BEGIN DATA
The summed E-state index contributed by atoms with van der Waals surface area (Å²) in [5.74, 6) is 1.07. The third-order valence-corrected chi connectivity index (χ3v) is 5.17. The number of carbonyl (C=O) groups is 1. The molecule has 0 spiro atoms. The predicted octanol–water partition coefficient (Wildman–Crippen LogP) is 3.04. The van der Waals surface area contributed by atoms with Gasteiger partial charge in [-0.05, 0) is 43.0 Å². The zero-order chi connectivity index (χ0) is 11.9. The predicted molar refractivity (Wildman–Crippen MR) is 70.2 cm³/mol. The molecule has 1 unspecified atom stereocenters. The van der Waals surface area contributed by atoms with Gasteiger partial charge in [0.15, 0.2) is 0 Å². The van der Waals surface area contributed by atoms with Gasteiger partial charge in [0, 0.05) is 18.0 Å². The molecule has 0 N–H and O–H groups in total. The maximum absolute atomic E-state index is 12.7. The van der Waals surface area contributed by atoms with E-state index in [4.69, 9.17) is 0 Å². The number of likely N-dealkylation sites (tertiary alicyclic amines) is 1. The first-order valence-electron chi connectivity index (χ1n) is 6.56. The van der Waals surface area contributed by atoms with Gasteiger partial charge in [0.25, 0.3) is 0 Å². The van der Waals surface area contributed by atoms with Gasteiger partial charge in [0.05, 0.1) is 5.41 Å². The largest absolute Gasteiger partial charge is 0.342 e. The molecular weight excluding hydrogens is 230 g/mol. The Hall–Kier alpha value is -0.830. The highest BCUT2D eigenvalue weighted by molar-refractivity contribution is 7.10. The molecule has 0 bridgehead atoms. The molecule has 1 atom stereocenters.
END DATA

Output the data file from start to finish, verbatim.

The summed E-state index contributed by atoms with van der Waals surface area (Å²) in [5.74, 6) is 1.07. The third-order valence-corrected chi connectivity index (χ3v) is 5.17. The number of carbonyl (C=O) groups is 1. The molecule has 0 spiro atoms. The predicted octanol–water partition coefficient (Wildman–Crippen LogP) is 3.04. The van der Waals surface area contributed by atoms with Gasteiger partial charge in [-0.05, 0) is 43.0 Å². The zero-order chi connectivity index (χ0) is 11.9. The predicted molar refractivity (Wildman–Crippen MR) is 70.2 cm³/mol. The molecule has 1 unspecified atom stereocenters. The van der Waals surface area contributed by atoms with Gasteiger partial charge in [0.15, 0.2) is 0 Å². The van der Waals surface area contributed by atoms with Gasteiger partial charge in [0, 0.05) is 18.0 Å². The molecule has 0 N–H and O–H groups in total. The maximum absolute atomic E-state index is 12.7. The van der Waals surface area contributed by atoms with E-state index in [4.69, 9.17) is 0 Å². The number of likely N-dealkylation sites (tertiary alicyclic amines) is 1. The first-order valence-electron chi connectivity index (χ1n) is 6.56. The van der Waals surface area contributed by atoms with Gasteiger partial charge in [0.25, 0.3) is 0 Å². The van der Waals surface area contributed by atoms with Gasteiger partial charge in [0.05, 0.1) is 5.41 Å². The largest absolute Gasteiger partial charge is 0.342 e. The molecular weight excluding hydrogens is 230 g/mol. The Hall–Kier alpha value is -0.830. The highest BCUT2D eigenvalue weighted by molar-refractivity contribution is 7.10. The molecule has 0 bridgehead atoms. The molecule has 1 atom stereocenters.